That last line is true of this blog post too! If you are angry about what I’ve said, or if I have spoken unclearly, please help me to clarify!

On confronting evil

ethicsDietrich Bonhoeffer lived in a time of stark evil, during the rise of fascism in Germany. In Ethics he writes this description:

“Today there are once more villains and saints, and they are not hidden from the public view. Instead of the uniform of greyness of the rainy day we now have the black storm-cloud and brilliant lightning-flash. The outlines stand out with exaggerated sharpness.” 66

Bonhoeffer observed that there were many approaches to attempting to oppose such stark evil. He was critical of many of them, particularly of the theoretical ethicist for whom evil was a theory, an abstraction. The moral theorist fails to reckon with the reality of evil and is therefore ineffective.

Then he moves on to the failure of others.

The reasonable man. Those who attempt to oppose evil through reason alone “neither perceive the depths of the evil nor the depths of the holy.” They believe that reason is enough to hold the sinking ship together. They are end up disappointed by the ultimate unreasonableness of the world and withdraw.

The ethical fanatic. The ethical fanatic believes that he can oppose evil through “the purity of his will and of his principle.” But Bonhoeffer notes that it is the nature of fanaticism to aim wide of the mark, to be like a bull charging at the red flag instead of the one holding it. The fanatic, however ideal and noble his cause, is undone by his superior opponent.

The man of conscience. Here Bonhoeffer refers to the person who is most concerned with maintaining a clean conscience and who is primarily guided by that inner voice. But Bonhoeffer worries that evil will also overwhelm him. “Evil comes upon him in countless respectable and seductive disguises so that his conscience becomes timid and unsure of himself, till in the end he is satisfied if instead of a clear conscience he can have a salved one.” The man only concerned with conscience falls easily into self-deception.

The man of duty. But perhaps one can keep oneself clean by claiming duty. “Responsibility for the command rests upon the man who gives it and not upon him who executes it.” So the argument goes (to disastrous consequences we now know through our historical lens.) No, the man of duty “will end by having to fulfil his obligation even to the devil,” becoming not an opponent of evil, but party to it.

The man of absolute freedom, or what we might call the realist. This person is not bound to their conscience. They are willing to “sacrifice a fruitless principle to a fruitful compromise.” And, “he will easily consent to the bad, knowing full well that it is bad, in order to ward off the worse.” But Bonhoeffer knows that this, too, is foolish. This man ultimately blinds himself to what is bad or worse and also becomes party to evil.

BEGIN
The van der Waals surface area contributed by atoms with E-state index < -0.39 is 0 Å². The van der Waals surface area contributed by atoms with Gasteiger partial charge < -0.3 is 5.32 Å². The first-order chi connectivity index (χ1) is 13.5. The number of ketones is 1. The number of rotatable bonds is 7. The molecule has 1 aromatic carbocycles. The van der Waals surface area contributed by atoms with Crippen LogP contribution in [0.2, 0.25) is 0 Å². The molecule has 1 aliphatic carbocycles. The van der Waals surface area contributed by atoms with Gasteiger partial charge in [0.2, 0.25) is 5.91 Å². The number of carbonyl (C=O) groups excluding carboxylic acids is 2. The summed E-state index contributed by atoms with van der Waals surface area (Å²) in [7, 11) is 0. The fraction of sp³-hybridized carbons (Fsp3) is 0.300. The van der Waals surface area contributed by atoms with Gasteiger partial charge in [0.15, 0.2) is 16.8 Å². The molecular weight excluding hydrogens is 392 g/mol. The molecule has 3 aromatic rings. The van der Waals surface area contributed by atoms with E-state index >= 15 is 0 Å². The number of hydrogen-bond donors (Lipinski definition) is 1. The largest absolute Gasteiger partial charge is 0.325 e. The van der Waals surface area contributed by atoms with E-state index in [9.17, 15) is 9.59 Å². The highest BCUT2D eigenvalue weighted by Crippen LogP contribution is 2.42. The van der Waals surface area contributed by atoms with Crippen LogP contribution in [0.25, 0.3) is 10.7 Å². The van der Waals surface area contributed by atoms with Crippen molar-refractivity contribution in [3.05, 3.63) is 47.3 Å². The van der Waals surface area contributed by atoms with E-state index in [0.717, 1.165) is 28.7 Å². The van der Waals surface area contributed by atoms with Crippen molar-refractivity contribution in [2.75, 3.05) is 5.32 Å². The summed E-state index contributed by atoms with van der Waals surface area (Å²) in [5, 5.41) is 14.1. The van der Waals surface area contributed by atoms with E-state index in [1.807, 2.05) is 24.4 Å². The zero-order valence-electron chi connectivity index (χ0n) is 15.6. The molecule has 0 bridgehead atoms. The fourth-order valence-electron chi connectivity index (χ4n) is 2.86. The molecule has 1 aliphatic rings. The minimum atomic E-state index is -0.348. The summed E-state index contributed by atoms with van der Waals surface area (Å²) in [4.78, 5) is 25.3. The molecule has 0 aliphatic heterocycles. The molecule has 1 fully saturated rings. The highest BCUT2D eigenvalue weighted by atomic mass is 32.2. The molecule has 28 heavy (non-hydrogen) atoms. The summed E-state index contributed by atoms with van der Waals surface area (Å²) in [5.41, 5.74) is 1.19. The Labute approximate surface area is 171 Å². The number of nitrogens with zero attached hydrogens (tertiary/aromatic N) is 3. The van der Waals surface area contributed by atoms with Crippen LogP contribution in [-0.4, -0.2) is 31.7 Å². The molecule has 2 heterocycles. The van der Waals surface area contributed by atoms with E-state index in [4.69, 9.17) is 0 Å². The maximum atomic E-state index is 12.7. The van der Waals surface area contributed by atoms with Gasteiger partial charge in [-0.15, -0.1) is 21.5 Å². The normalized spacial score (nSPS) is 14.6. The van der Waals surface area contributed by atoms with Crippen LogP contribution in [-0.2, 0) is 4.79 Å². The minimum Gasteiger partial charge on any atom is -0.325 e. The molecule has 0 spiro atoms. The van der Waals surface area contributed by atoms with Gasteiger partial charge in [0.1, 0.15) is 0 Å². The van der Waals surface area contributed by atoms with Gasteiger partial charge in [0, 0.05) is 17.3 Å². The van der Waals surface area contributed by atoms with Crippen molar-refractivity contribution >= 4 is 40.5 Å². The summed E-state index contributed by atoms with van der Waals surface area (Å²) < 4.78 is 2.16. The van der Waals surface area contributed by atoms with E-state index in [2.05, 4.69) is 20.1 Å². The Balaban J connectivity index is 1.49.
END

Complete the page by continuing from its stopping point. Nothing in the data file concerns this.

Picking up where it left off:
Bonhoeffer’s final critique is of the man of private virtuousness. If one cannot fight evil in the public sphere at least this person can seek refuge here. “He does not steal. He does not commit murder… Within the limits of his power he is good.” But this can only go so far. Eventually for this man to avoid all public conflict he must blind himself to the injustice around him through a process of self-deception. He will either face internal conflict or will become a Pharisee, easily judging others while himself steering clear of that which makes him uncomfortable.

So what is Bonhoeffer’s solution?

“A man can hold his own only if he can combine simplicity and wisdom.” 70.

By simplicity Bonhoeffer means “to fix one’s eye solely on the simple truth of God at a time when all concepts are being confused, distorted and turned upside down.” In other words, simplicity means to be wholeheartedly fixed on and committed to God, to be single-minded and single-hearted.

By wisdom Bonhoeffer means to “see reality as it is” and to “see into the depths of things.” Wisdom and simplicity go hand-in-hand because “it is precisely because he looks only to God, without any sidelong glances at the world, that he is able to look at the reality of the world freely and without prejudice.” And again, “only that man is wise who sees reality in God.” In other words, we can’t see into the depths of the reality of the world unless we can look squarely at God, since the reality of the world rests in God. This is what it means to combine simplicity and wisdom.

But Bonhoeffer admits that this all sounds theoretical and, indeed, impossible. “No man can look with undivided vision at God and at the world of reality so long as God and the world are torn asunder. Try as he may, he can only let his eyes wander distractedly from one to the other.” But all hope is not lost, for Bonhoeffer sees one, and only one, solution to this: Jesus.

In Christ “there is a place at which God and the cosmic reality are reconciled, a place at which God and man have become one. That and that alone is what enables man to set his eyes upon God and upon the world at the same time.” Furthermore, the reality of Christ is not a principle and is not theoretical. It is not love in the abstract. It is the God-man entering into reality, into history, and into the starkly evil world in which we actually live, bearing the evil of the world upon his shoulders, healing the wounds of the world through his stripes.

To live with simplicity and wisdom then, is to keep our eyes and our hearts fixed on Christ. And it is only Christ who is the “Reconciler of the world.” Bonhoeffer concludes, “It is not by ideals and programmes or by conscience, duty, responsibility and virtue that reality can be confronted and overcome, but simply and solely by the perfect love of God.”

Why I support tomorrow’s Planned Parenthood protest

“Rescue those being led away to death; hold back those staggering toward the slaughter. If you say, ‘But we knew nothing about this,’ does not he who weighs your heart perceive it? Does not he who guards your life know it? Will he not repay each person according to what he has done?” (Proverbs 14:11-12)